# Peano's Forte

A hundred-ish years ago, long before Pokémon and the Slap Chop, there lived a clever one named Giuseppe Peano, who came up with a neat way to describe the natural numbers (`0, 1, 2, 3, ...`):

• The first one is `0`, which we’ll write as `Z`.

• The number after any `x` is its successor, `S x`.

Using these two rules, we can write every number in the series:

Friendly Peano
`0` `Z`
`1` `S Z`
`2` `S (S Z)`
`3` `S (S (S Z))`
`. . .` `. . .`

Maybe it’s not the prettiest, but I think it’s pretty cool. A number is either `Z` or the `S` of another number, which is either `Z` or the `S` of another number, which is… well, you get the picture! We call this a recursive definition.

Because of this, we can define functions on the Peano numbers using recursion, too! Here’s a function for testing equivalence:

A B A == B
`Z` `Z` `true`
`S x` `Z` `false`
`Z` `S y` `false`
`S x` `S y` `x == y`

Rule 3 might seem like a duplicate of 2, but we have to define both in case the order of arguments matters (e.g. with subtraction, `2 - 3` is not the same as `3 - 2`).

Rule 4 is the magical recursive bit: if `x` and `y` are still successors, we run rule 4 again, and we keep doing that until one of the other three conditions is met. We can write out the process for determining `2 == 3` with our Peano numbers:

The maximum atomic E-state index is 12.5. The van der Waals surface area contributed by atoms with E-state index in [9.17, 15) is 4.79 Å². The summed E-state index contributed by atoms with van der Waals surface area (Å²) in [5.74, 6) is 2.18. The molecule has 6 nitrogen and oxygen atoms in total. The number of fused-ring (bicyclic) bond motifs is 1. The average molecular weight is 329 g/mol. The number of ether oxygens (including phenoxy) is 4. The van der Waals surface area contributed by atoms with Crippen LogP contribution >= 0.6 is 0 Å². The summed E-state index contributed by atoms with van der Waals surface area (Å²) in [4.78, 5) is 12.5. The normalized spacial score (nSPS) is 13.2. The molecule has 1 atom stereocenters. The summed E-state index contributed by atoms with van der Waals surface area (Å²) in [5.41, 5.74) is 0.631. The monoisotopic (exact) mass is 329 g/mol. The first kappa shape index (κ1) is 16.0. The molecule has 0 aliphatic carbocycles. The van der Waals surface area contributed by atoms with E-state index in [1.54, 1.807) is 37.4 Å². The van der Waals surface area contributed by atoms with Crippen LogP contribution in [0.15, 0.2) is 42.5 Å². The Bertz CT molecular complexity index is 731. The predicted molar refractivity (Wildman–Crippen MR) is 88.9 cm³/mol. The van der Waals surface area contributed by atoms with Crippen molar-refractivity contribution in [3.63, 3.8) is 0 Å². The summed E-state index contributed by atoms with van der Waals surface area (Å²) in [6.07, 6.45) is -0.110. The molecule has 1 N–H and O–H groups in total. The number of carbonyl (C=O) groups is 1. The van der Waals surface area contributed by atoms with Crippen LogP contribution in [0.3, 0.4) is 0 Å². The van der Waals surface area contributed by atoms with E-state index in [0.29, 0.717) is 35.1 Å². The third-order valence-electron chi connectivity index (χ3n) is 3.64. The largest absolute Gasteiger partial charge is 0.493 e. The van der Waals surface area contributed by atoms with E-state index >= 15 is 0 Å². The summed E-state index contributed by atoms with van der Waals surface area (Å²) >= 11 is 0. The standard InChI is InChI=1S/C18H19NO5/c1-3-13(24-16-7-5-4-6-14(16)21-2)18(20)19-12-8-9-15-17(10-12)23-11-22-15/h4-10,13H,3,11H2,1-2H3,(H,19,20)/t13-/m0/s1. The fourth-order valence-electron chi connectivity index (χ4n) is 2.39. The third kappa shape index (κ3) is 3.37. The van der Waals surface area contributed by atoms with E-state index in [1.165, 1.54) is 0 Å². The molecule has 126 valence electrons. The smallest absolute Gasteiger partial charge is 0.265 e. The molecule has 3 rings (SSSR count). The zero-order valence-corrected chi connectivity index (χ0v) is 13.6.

``````(S (S Z)) == (S (S (S Z)))
=> (S Z) == (S (S Z)) -- By rule 4
=> Z == (S Z)         -- By rule 4
=> false              -- By rule 2
``````

Loads of brackets, but it’s hopefully clear enough to see what’s going on: for as long as both of the arguments are successors, we remove one `S` at each step until one `Z`. If the other reaches `Z` at the same time, then the two numbers are equal! Ooer.

Defining addition is also fairly straightforward:

A B A + B
`Z` `Z` `Z`
`S x` `Z` `S x`
`Z` `S y` `S y`
`S x` `S y` `S (S (x + y))`

Rules 1, 2, and 3 define our base cases: adding `Z` to any value produces that same value. Rule 4, of course, is where we define our recursion. Let’s look at an example with `3 + 2`. We’ll use square brackets to make things clearer, but just think of them as regular brackets:

``````(S (S (S Z))) + (S (S Z))
=> S (S [(S (S Z)) + (S Z)]) -- By rule 3
=> S (S (S (S [(S Z) + Z]))) -- By rule 3
=> S (S (S (S (S Z))))       -- By rule 1
``````

And there you have it! One more example that’s worth mentioning before we go is how to convert our Peano numbers back into the integers that we know and love:

A toInt A
`Z` `0`
`S x` `1 + toInt x`

We only need one argument for this, so the function is super straightforward. Yay! Here’s the function working with `3`:

``````toInt (S (S (S Z)))
=> 1 + toInt (S (S Z)) -- By rule 2
=> 1 + 1 + toInt (S Z) -- By rule 2
=> 1 + 1 + 1 + toInt Z -- By rule 2
=> 1 + 1 + 1 + 0       -- By rule 1
• We can use induction to show that, if a function works for `Z` (or some other base case) and `S x`, it can work for any Peano number!